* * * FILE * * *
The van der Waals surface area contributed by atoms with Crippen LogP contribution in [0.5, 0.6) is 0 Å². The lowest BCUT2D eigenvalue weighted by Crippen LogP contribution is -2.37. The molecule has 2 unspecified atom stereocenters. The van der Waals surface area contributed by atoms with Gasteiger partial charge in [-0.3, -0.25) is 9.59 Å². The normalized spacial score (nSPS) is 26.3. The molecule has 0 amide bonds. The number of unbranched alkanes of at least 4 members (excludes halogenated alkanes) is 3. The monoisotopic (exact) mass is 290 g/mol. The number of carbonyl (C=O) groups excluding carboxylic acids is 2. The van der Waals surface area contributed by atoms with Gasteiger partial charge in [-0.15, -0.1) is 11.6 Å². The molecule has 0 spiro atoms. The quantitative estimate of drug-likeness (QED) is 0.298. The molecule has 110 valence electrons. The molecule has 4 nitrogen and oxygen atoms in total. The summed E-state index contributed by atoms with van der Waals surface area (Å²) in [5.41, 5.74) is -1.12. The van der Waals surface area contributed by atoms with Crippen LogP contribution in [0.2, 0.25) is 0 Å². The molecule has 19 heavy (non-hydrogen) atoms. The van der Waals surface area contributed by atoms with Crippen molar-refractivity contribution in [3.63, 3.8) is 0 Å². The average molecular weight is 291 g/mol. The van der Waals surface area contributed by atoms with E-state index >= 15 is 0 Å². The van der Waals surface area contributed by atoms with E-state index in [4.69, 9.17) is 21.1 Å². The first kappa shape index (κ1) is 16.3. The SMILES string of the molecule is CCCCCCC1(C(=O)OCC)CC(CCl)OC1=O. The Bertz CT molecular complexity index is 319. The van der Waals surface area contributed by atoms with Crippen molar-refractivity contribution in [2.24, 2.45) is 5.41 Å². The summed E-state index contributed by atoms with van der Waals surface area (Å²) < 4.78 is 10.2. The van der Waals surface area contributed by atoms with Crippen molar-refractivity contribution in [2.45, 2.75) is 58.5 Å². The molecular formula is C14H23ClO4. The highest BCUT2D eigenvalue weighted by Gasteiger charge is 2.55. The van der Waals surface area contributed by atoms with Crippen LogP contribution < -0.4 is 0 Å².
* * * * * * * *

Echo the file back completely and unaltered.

The van der Waals surface area contributed by atoms with Crippen LogP contribution in [0.5, 0.6) is 0 Å². The lowest BCUT2D eigenvalue weighted by Crippen LogP contribution is -2.37. The molecule has 2 unspecified atom stereocenters. The van der Waals surface area contributed by atoms with Gasteiger partial charge in [-0.3, -0.25) is 9.59 Å². The normalized spacial score (nSPS) is 26.3. The molecule has 0 amide bonds. The number of unbranched alkanes of at least 4 members (excludes halogenated alkanes) is 3. The monoisotopic (exact) mass is 290 g/mol. The number of carbonyl (C=O) groups excluding carboxylic acids is 2. The van der Waals surface area contributed by atoms with Gasteiger partial charge in [-0.15, -0.1) is 11.6 Å². The molecule has 0 spiro atoms. The quantitative estimate of drug-likeness (QED) is 0.298. The molecule has 110 valence electrons. The molecule has 4 nitrogen and oxygen atoms in total. The summed E-state index contributed by atoms with van der Waals surface area (Å²) in [5.41, 5.74) is -1.12. The van der Waals surface area contributed by atoms with Crippen LogP contribution in [0.2, 0.25) is 0 Å². The molecule has 19 heavy (non-hydrogen) atoms. The van der Waals surface area contributed by atoms with Crippen molar-refractivity contribution in [3.63, 3.8) is 0 Å². The average molecular weight is 291 g/mol. The van der Waals surface area contributed by atoms with E-state index >= 15 is 0 Å². The van der Waals surface area contributed by atoms with E-state index in [4.69, 9.17) is 21.1 Å². The first kappa shape index (κ1) is 16.3. The SMILES string of the molecule is CCCCCCC1(C(=O)OCC)CC(CCl)OC1=O. The Bertz CT molecular complexity index is 319. The van der Waals surface area contributed by atoms with Crippen molar-refractivity contribution in [2.24, 2.45) is 5.41 Å². The summed E-state index contributed by atoms with van der Waals surface area (Å²) < 4.78 is 10.2. The van der Waals surface area contributed by atoms with Crippen molar-refractivity contribution in [2.45, 2.75) is 58.5 Å². The molecular formula is C14H23ClO4. The highest BCUT2D eigenvalue weighted by Gasteiger charge is 2.55. The van der Waals surface area contributed by atoms with Crippen LogP contribution < -0.4 is 0 Å².